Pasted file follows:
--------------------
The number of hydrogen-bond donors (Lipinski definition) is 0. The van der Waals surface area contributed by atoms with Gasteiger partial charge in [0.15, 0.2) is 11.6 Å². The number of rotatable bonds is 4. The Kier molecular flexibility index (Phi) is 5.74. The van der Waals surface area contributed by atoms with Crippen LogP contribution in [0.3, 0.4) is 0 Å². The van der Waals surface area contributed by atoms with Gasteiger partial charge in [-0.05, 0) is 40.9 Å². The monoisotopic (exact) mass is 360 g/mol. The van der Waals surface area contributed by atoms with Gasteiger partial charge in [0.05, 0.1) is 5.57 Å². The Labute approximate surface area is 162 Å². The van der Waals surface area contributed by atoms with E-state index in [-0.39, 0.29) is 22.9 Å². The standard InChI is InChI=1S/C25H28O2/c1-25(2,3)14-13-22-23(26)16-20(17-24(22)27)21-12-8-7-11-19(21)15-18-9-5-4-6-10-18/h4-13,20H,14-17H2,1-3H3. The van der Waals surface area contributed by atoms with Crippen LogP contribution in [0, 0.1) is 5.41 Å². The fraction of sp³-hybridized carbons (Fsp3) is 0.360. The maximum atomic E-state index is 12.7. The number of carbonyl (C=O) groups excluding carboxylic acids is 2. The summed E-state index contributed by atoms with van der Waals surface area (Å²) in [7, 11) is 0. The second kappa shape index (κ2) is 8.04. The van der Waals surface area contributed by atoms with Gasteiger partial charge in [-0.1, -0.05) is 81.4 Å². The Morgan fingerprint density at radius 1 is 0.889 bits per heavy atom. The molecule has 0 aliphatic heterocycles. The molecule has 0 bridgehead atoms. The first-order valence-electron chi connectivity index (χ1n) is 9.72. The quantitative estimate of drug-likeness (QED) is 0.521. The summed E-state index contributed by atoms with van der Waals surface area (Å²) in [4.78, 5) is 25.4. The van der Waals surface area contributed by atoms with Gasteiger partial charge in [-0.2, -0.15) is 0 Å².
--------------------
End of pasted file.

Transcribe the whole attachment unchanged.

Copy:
The number of hydrogen-bond donors (Lipinski definition) is 0. The van der Waals surface area contributed by atoms with Gasteiger partial charge in [0.15, 0.2) is 11.6 Å². The number of rotatable bonds is 4. The Kier molecular flexibility index (Phi) is 5.74. The van der Waals surface area contributed by atoms with Crippen LogP contribution in [0.3, 0.4) is 0 Å². The van der Waals surface area contributed by atoms with Gasteiger partial charge in [-0.05, 0) is 40.9 Å². The monoisotopic (exact) mass is 360 g/mol. The van der Waals surface area contributed by atoms with Gasteiger partial charge in [0.05, 0.1) is 5.57 Å². The Labute approximate surface area is 162 Å². The van der Waals surface area contributed by atoms with E-state index in [-0.39, 0.29) is 22.9 Å². The standard InChI is InChI=1S/C25H28O2/c1-25(2,3)14-13-22-23(26)16-20(17-24(22)27)21-12-8-7-11-19(21)15-18-9-5-4-6-10-18/h4-13,20H,14-17H2,1-3H3. The van der Waals surface area contributed by atoms with Crippen LogP contribution in [0, 0.1) is 5.41 Å². The fraction of sp³-hybridized carbons (Fsp3) is 0.360. The maximum atomic E-state index is 12.7. The number of carbonyl (C=O) groups excluding carboxylic acids is 2. The summed E-state index contributed by atoms with van der Waals surface area (Å²) in [7, 11) is 0. The second kappa shape index (κ2) is 8.04. The van der Waals surface area contributed by atoms with Gasteiger partial charge in [-0.1, -0.05) is 81.4 Å². The Morgan fingerprint density at radius 1 is 0.889 bits per heavy atom. The molecule has 0 aliphatic heterocycles. The molecule has 0 bridgehead atoms. The first-order valence-electron chi connectivity index (χ1n) is 9.72. The quantitative estimate of drug-likeness (QED) is 0.521. The summed E-state index contributed by atoms with van der Waals surface area (Å²) in [4.78, 5) is 25.4. The van der Waals surface area contributed by atoms with Gasteiger partial charge in [-0.2, -0.15) is 0 Å².